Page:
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Though the executives and directors from privately held institutions in Bank Director’s 2014 Compensation Survey say that they face the same challenges as the board members and senior executives of publicly traded banks, the data on compensation and benefits show they are paid less and receive fewer benefits.
Privately held banks tend to be smaller, and this also impacts how well these boards can compensate their CEO. Still, there are pay issues particular to private banks, including how to compensate executives without publicly traded stock, that private banks must address.
Private Banks Offer Equity, Too Naturally, public banks are more likely to offer equity grants. Not only is a public company’s stock more liquid, but the company tends to have more shares outstanding. Just 31 percent of respondents from private banks report that their executives receive annual equity grants. Of those, almost half use restricted stock, and 40 percent grant stock options.
Many smaller, private institutions that offer equity compensation emulate the practices of big public banks, but don’t consider that their shares are not as actively traded and difficult to convert the cash—negatively impacting executives and shareholders, says Gallagher. Just 11 percent use synthetic equity, but this type of long-term incentive can be a good alternative to traditional equity. Synthetic equity behaves much like a traditional stock incentive—as the value of the company rises, so does the reward to the executive—but the reward is all cash.
Synthetic equity does have its drawbacks. Compared to stock, the cost of which is fixed at its initial value when granted to the executive, the cost of synthetic equity to the bank appreciates along with its value. If an executive’s reward doubles, then the cost to the bank doubles right along with it. However, Gallagher says that the value to the executive outweighs its costs—and executives reveal a preference for cash incentives, according to the survey.
The percentage of private institutions that award annual equity grants has dropped by five percentage points in 2014 since last year, while the percentage of banks allocating synthetic equity remains the same.
Does the bank allocate any of the following to executives annually?
No matter what the board decides is best to offer the CEO and other executives as a long-term incentive, it’s vital to think through the exit plan for the executive. Gallagher shares a story that would chill many bank directors. A privately-held community bank allocated a large amount of stock over the course of several years as part of its CEO’s compensation package. Since the stock isn’t traded, once the CEO retired, he had to sell a significant stake in the company, triggering a sale. “The board knows the only course of action is to sell the bank. That’s not a good answer,” he says.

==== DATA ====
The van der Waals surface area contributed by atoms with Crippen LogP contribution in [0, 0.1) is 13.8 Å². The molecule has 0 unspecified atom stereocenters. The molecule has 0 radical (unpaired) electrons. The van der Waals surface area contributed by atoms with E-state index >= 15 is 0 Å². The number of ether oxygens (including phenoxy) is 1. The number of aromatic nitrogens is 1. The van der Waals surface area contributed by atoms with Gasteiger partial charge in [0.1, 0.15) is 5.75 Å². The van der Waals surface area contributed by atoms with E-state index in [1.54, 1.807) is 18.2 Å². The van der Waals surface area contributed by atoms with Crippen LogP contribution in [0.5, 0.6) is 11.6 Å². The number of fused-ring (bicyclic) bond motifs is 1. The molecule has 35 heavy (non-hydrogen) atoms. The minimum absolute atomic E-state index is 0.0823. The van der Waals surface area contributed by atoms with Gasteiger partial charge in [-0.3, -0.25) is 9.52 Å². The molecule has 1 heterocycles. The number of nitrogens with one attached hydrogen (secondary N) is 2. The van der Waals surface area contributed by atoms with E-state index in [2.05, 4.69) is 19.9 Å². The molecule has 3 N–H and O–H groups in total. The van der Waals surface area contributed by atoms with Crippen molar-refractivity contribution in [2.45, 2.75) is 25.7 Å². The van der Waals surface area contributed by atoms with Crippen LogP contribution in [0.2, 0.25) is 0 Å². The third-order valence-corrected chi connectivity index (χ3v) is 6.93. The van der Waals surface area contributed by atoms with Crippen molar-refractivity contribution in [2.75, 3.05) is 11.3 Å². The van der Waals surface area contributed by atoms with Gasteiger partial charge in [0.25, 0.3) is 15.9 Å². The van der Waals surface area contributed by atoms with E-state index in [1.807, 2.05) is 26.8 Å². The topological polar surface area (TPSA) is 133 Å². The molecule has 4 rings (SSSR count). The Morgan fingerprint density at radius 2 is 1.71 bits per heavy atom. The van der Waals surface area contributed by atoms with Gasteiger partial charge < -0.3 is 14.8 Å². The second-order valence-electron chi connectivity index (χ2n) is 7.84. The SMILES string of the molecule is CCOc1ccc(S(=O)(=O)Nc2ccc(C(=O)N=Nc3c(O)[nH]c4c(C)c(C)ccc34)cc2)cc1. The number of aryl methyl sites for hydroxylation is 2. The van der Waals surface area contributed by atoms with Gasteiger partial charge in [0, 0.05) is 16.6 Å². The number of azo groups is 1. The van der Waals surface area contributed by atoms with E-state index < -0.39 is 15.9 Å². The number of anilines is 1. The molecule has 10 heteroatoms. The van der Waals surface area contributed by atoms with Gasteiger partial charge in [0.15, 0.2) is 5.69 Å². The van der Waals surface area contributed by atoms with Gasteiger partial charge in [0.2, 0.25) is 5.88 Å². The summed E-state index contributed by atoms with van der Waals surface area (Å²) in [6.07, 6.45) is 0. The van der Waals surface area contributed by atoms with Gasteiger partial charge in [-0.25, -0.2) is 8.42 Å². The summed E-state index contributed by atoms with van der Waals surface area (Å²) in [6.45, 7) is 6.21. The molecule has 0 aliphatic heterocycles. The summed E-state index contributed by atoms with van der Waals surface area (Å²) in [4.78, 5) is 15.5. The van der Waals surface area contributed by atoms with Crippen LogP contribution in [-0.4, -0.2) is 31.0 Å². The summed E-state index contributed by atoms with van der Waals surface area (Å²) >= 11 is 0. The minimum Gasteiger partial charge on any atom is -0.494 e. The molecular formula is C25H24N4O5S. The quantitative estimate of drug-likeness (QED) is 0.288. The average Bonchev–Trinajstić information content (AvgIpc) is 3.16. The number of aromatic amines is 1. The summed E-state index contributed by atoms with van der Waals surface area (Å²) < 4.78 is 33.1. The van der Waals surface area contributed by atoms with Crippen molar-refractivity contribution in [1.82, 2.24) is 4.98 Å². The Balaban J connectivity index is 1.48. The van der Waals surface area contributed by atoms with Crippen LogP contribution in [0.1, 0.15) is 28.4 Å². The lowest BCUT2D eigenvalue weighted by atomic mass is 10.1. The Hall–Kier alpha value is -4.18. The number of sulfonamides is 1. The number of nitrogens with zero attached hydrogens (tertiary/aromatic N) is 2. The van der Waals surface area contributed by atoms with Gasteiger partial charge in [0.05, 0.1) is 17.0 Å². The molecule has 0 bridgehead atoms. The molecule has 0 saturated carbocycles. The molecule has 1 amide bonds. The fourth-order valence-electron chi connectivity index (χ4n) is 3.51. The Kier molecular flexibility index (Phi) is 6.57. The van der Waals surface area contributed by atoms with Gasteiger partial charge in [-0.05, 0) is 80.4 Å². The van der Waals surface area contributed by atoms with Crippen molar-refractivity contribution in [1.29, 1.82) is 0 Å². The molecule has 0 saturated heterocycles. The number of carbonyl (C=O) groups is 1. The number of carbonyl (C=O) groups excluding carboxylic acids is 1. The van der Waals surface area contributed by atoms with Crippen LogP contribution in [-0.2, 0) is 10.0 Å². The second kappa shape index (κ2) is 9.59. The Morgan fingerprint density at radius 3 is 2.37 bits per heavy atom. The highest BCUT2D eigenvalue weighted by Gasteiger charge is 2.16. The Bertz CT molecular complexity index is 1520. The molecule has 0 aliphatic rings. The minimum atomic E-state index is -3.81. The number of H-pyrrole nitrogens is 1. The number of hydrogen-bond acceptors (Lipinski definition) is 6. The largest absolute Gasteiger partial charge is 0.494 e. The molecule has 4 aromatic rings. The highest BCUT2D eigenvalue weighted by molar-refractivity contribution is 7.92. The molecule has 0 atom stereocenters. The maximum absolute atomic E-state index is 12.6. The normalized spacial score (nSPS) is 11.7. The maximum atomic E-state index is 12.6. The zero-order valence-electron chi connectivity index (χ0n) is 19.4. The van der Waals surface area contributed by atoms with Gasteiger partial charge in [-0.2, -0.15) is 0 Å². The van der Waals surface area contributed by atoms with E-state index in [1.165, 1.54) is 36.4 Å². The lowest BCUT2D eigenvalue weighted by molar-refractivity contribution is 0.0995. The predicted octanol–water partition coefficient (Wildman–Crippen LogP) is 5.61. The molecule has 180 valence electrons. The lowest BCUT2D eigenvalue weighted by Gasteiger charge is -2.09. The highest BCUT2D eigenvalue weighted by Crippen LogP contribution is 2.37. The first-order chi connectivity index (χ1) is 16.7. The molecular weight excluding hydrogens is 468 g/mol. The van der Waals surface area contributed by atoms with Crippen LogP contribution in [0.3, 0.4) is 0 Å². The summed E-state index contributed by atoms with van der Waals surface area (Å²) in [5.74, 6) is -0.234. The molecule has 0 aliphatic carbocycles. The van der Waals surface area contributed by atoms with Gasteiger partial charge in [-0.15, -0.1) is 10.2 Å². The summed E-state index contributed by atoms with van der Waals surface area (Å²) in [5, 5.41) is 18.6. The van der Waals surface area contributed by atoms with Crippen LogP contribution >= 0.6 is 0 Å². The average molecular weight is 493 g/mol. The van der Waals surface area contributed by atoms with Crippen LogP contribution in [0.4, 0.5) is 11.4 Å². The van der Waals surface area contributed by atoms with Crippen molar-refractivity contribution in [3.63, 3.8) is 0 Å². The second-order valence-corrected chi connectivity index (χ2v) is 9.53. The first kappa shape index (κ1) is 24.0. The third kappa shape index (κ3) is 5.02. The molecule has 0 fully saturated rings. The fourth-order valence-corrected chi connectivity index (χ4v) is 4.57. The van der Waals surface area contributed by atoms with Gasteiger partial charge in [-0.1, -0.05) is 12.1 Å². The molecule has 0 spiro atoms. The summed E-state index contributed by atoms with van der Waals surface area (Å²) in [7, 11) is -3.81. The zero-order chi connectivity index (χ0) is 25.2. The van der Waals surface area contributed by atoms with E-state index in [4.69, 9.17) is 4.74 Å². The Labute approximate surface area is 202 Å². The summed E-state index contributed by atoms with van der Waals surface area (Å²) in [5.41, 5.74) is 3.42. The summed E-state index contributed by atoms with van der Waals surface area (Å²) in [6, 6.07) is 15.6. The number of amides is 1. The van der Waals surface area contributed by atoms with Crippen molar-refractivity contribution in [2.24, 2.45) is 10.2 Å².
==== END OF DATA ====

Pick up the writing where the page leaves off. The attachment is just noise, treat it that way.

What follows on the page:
The CEOs of privately held banks with between $500 million and $5 billion in assets are earning less in salary and cash bonuses than their peers at public institutions of the same size. The median compensation in 2013 for the CEO of a private bank between $1 billion and $5 billion was $373,000 in salary and a $75,000 cash bonus, less than his public peer, who earned $409,004 in salary and $122,000. For banks between $500 million and $1 billion in assets, the private CEO earned a median $266,490 salary and $50,000 cash incentive, compared to the public CEO with a median $278,417 salary and $54,000 cash bonus. Private banks are also less likely to offer retirement and deferred compensation benefits.
Median compensation for CEOs Private ownership, by asset size
$1B – 5B
$500M – $1B
$250M – $500M
Equity Grants (fair market value)
Benefits & Perks
Private Banks Mix Up Metrics The use of performance indicators by private banks has grown over the past year, from 56 percent in 2013 to 71 percent in this year’s survey. But compared to publicly traded banks, which place a high priority on asset quality and return on equity (ROE), private institutions as a whole are less likely to rely on one metric. One-third of respondents from private banks say they link CEO pay to return on assets (ROA) or ROE. Half tie CEO compensation to corporate goals.